U.S. stock futures, oil prices and government bond yields slid, amid anxiety that the spread of the Delta coronavirus variant would hold back the global economy.
Futures for the S&P 500 fell 0.8%, signaling opening losses for the broad stock-market gauge after it snapped a three-week winning streak Friday. Contracts for the Dow Jones Industrial Average dropped 1%. Futures on the technology-focused Nasdaq-100 fell 0.4%.
In a sign that investors were sheltering in the safety of government bonds and other safe-haven assets, the yield on 10-year Treasury notes fell to 1.257% Monday from 1.30% Friday. Yields, which fall when bond prices climb, haven’t been that low since mid-February. The WSJ Dollar Index, which tracks the greenback against a basket of other currencies, rose 0.3%.
Oil prices fell after the Organization of the Petroleum Exporting Countries and a Russia-led group of big producers agreed to raise production. Futures on Brent crude, the international benchmark, fell 2.6% to $71.67 a barrel, their lowest level since mid-June.
The moves were reminiscent of trading patterns that prevailed in the early days of the pandemic. Investors sold shares of companies directly affected by restrictions on movement and business, while buying government bonds and stocks that stood to benefit from the work-at-home phenomenon.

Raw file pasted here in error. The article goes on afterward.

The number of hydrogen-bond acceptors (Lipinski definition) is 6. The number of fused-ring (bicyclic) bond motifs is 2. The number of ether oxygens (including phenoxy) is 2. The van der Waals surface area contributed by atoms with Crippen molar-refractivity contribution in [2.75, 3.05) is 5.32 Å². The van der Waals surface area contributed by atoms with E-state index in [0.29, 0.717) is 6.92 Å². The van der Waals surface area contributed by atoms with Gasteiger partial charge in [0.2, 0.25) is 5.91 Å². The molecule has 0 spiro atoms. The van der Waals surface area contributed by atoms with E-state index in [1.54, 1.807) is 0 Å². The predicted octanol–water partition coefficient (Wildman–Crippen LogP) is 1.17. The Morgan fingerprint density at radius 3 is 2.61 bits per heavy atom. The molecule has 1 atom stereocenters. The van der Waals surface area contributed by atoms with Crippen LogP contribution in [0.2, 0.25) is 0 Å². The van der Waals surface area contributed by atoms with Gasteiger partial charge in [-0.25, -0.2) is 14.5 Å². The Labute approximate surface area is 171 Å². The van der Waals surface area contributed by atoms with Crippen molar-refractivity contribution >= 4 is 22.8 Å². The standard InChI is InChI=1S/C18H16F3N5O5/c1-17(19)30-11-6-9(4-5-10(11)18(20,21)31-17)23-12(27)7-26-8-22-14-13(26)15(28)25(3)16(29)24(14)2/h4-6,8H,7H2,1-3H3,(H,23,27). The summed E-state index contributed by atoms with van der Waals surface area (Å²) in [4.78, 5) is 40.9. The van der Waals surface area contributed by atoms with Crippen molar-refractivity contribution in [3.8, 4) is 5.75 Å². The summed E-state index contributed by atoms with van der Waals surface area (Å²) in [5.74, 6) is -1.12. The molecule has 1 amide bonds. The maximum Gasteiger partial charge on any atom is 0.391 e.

Surging cases of the coronavirus in many parts of the world, including highly-vaccinated countries such as the U.K., have prompted investors to dial down their expectations of economic growth in the coming months. Some also are concerned that a steep rise in prices will pinch consumption and prompt central banks to withdraw stimulus, creating an environment of lower growth and higher inflation in which stocks tend to struggle.
“What you’re seeing is a sense that the consumer is starting to be affected quite significantly” by the jump in prices, said
senior macro strategist at Nordea Asset Management.
Business reopenings, rising vaccination rates and government pandemic aid have helped propel rapid gains in consumer spending—the economy’s main driver. But surveys show that inflation, which accelerated to a 13-year high in the U.S. in June, is starting to knock consumers’ confidence in their ability to keep spending, Mr. Galy said.
Airlines and oil-and-gas companies were among the worst performers ahead of the bell in New York.
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